6) What’s the biggest priority for Guelph in terms of services needed? This could be something that’s provided by the government, ie: a library or rec centre, or it could be a commercial need, ie: a new grocery store in the east end.
Different wards have different needs. I recommend asking the people.
Downtown needs a thriving business community with sufficient parking without traffic congestion. The East does need a large grocery store and commerce. The South needs a Rec centre. And then there is that whole waste water infrastructure problem looming. These are all pressing needs that may compete for city investment. I am in favour of the new council taking stock of the capital commitments, and re-prioritizing.

7) How would you propose to mend relations between the city and transit workers, and to improve the services of Guelph Transit?
In general there has been a gradual erosion of respect for collective bargaining and the incredible history of social advancement unions have made in our country. Every strike is perceived as a hostage crisis, rather than what it should be seen as, a last resort.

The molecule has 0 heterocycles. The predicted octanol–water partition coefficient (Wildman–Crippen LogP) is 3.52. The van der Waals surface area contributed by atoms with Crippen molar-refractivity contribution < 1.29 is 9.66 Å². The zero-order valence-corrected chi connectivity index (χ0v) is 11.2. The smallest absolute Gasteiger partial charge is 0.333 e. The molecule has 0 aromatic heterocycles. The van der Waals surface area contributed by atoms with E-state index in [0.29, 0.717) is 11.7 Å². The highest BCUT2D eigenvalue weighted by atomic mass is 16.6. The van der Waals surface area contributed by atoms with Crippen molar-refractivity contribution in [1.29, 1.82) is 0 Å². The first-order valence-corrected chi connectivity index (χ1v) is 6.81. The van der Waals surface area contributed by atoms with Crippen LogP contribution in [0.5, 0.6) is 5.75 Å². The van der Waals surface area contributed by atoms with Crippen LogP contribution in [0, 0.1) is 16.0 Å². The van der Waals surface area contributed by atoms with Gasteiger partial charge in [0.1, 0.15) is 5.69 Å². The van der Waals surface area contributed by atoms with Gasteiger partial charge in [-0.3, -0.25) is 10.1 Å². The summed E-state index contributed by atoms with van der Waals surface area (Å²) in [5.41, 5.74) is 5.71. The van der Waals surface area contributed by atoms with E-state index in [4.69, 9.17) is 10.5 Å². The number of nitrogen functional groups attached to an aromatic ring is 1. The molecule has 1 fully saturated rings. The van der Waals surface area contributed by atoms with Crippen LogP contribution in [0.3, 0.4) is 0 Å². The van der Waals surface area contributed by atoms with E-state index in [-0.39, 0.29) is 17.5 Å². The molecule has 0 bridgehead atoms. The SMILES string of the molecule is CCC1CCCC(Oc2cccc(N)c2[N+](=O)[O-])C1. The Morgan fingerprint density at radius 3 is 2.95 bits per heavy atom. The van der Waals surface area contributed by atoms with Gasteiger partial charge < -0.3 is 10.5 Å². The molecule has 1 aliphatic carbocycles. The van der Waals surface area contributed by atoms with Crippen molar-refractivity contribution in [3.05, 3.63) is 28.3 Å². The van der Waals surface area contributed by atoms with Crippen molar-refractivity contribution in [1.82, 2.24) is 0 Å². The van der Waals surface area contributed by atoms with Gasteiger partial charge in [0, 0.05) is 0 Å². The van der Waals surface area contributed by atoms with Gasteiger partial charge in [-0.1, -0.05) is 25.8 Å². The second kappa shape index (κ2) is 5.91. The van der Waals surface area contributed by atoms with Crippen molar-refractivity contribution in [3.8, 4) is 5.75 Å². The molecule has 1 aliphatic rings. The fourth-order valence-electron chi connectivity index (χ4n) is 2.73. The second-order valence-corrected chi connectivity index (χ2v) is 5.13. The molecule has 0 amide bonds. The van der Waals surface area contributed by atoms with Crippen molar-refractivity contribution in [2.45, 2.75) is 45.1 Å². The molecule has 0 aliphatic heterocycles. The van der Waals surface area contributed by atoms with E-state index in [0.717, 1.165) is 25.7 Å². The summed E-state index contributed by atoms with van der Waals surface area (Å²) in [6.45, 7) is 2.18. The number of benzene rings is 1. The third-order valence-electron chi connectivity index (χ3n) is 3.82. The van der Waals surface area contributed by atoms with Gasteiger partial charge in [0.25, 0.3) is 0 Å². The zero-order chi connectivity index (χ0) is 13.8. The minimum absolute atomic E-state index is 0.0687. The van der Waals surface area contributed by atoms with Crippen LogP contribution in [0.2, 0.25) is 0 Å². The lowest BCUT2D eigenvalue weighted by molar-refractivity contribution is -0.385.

I see the only problem any relationship ever suffered from was a lack of mutual respect and a willingness to resolve differences (not withstanding, the occasional thrown plate). City transit is an essential service that enables people to get around without cars. Lets respect it, and pay for it.

8) What will you do to insure the best possible communication between yourself and your constituents if you’re elected to council?
I was reflecting on how inefficient my door to door campaign conversations have been at informing a large number of constituents that I exist, and hope to serve them on council.
It would have been much more efficient to pay for signs and door hanger delivery by a huge team of children (my son included) who deliver flyers and newspapers. But in the efficiency I would have missed out on the most fantastic part of this campaign so far. I have had a legitimate excuse to walk up to strangers doors just to find out what they were like. I am grateful for this inefficient opportunity.
The burden of collecting needs and requirements is on the elected politicians, not on the people. For the most part, people go about their lives, while the essential things they need either show up in their community or they grumble about it. Just because government does not hear about it, does not mean it is not a common need.